Back on November 1st, 2011, a Facebook friend of mine challenged all her facebook friends to name something everyday in the month of November that we were thankful for. It was a great idea and one that I decided to engage. Until you count your blessings, it is easy to get caught up and lose sight of all you have to be thankful for. Life has a way of making our days long with busyness and short in years and opportunities seized.
At first I thought the process would simply be stating the obvious — listing the blessings I have been given. Wrong. It became an epiphanal moment each day that, beyond helping me understand the obvious (and not so obvious) riches I have in my life, has caused a fair amount of guilt and shame for not realizing sooner that I should be giving back more to those who have enriched my life as well as paying it forward to those I’ve not yet even met.
There’s a quote I like which goes, “If I am not for myself, who will be for me? If I am not for others, what am I? And if not now, when?” (Rabbi Hillel)
All of this gelled for me this morning when I posted the following update to my Facebook wall:
- Day 9 of my daily professions of what I’m thankful for and today I am thankful for my mother’s continued good health. Back in February 1986, she had a massive stroke that left her debilitated to the extent of needing full time care and physical and speech therapies. She has lived with great limitations for the past 25 years yet she proceeds forward and faces each day with determination and perseverance. Robbed of many of the small pleasures and simple activities every day, she did not choose how she gets to live the second half of her life. Yet she rarely complains and remains a beacon of light and joy in our family. Mom, I love you with all my heart. Thank you for teaching me more about life than you could imagine.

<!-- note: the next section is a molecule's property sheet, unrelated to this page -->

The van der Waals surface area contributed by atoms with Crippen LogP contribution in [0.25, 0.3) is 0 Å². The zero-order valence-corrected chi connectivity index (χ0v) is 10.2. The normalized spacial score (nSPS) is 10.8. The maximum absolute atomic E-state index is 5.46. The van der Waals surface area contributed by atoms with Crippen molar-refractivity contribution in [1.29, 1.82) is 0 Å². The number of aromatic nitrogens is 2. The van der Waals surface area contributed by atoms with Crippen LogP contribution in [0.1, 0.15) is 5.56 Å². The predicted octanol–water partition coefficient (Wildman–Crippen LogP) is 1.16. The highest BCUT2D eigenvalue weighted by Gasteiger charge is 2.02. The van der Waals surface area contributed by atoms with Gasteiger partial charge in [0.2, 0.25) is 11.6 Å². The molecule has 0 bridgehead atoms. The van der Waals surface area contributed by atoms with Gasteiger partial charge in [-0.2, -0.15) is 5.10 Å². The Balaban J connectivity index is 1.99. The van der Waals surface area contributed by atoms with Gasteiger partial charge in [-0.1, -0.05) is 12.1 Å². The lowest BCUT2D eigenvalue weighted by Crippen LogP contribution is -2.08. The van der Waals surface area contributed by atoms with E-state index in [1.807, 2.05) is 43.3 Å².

The post received 17 “likes” and several comments within minutes, all positive and acknowledging my love for my mother. Yet, as I read those posts, what occurred to me was that while I have been present for my mother always, I’ve not been fully engaged in trying to break through her communicative limitations and work to show her how deeply I love and respect her. For those who have never dealt with a stroke victim and the aftermath of a stroke’s highly destructive effect on brain function, motor coordination and communication skills, let me explain in greater detail. A stroke generally affects one or the other side of one’s brain and can act as an eraser coated with Armor All® that is used to wipe clean a chalkboard. Essentially, it wipes away the information that existed leaving limited ability to re-write the information in the area left affected by the eraser. So for 25 years, Mom has been at the acuity of mind similar to that of a 6 year old. Much of what you say has to be repeated and switching from one train of thought to another (as is common in a basic discussion) is very, very difficult.
What has resulted from that situation is that Mom usually participates in family gatherings but conversations happen around her, not including her. That makes me sad and as I read and reread my Facebook post today, brought tears to my heart for all of the time she’s missed life’s moments that are going on all around her. I can’t help but wonder if her mind does indeed process more than the outward manifestation her stroke betrays and it pains me to think that she has been a prisoner of her mind’s disability for so many years.
So, with authentic love and reverence for a woman who has given so much of herself to everyone around her for so many years, I now know that I need to not just count my blessings, but act upon them. Mom, as I’ve said a million times before, I love you. Now, please prepare to see me live it.